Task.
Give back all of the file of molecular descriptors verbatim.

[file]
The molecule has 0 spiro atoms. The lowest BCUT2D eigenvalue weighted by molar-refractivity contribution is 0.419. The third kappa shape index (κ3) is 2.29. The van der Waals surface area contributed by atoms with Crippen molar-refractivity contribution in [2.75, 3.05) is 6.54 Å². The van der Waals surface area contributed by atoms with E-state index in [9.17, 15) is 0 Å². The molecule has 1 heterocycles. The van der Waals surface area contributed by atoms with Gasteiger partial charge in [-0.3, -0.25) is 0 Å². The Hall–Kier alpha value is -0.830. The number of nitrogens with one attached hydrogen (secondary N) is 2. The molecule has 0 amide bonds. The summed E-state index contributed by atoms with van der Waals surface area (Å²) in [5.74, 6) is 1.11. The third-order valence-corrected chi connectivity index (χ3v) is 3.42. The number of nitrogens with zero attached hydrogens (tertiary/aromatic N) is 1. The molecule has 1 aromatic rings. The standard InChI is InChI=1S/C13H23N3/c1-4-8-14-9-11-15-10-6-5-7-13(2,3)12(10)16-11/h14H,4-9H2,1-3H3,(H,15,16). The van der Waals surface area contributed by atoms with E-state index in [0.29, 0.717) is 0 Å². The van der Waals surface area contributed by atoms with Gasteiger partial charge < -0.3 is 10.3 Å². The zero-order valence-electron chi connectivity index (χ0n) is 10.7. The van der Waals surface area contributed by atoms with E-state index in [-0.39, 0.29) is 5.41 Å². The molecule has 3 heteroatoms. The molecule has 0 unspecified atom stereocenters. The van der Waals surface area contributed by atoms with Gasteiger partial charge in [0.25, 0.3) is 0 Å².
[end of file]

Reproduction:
The molecule has 0 spiro atoms. The lowest BCUT2D eigenvalue weighted by molar-refractivity contribution is 0.419. The third kappa shape index (κ3) is 2.29. The van der Waals surface area contributed by atoms with Crippen molar-refractivity contribution in [2.75, 3.05) is 6.54 Å². The van der Waals surface area contributed by atoms with E-state index in [9.17, 15) is 0 Å². The molecule has 1 heterocycles. The van der Waals surface area contributed by atoms with Gasteiger partial charge in [-0.3, -0.25) is 0 Å². The Hall–Kier alpha value is -0.830. The number of nitrogens with one attached hydrogen (secondary N) is 2. The molecule has 0 amide bonds. The summed E-state index contributed by atoms with van der Waals surface area (Å²) in [5.74, 6) is 1.11. The third-order valence-corrected chi connectivity index (χ3v) is 3.42. The number of nitrogens with zero attached hydrogens (tertiary/aromatic N) is 1. The molecule has 1 aromatic rings. The standard InChI is InChI=1S/C13H23N3/c1-4-8-14-9-11-15-10-6-5-7-13(2,3)12(10)16-11/h14H,4-9H2,1-3H3,(H,15,16). The van der Waals surface area contributed by atoms with E-state index in [0.29, 0.717) is 0 Å². The van der Waals surface area contributed by atoms with Gasteiger partial charge < -0.3 is 10.3 Å². The zero-order valence-electron chi connectivity index (χ0n) is 10.7. The van der Waals surface area contributed by atoms with E-state index in [-0.39, 0.29) is 5.41 Å². The molecule has 3 heteroatoms. The molecule has 0 unspecified atom stereocenters. The van der Waals surface area contributed by atoms with Gasteiger partial charge in [0.25, 0.3) is 0 Å².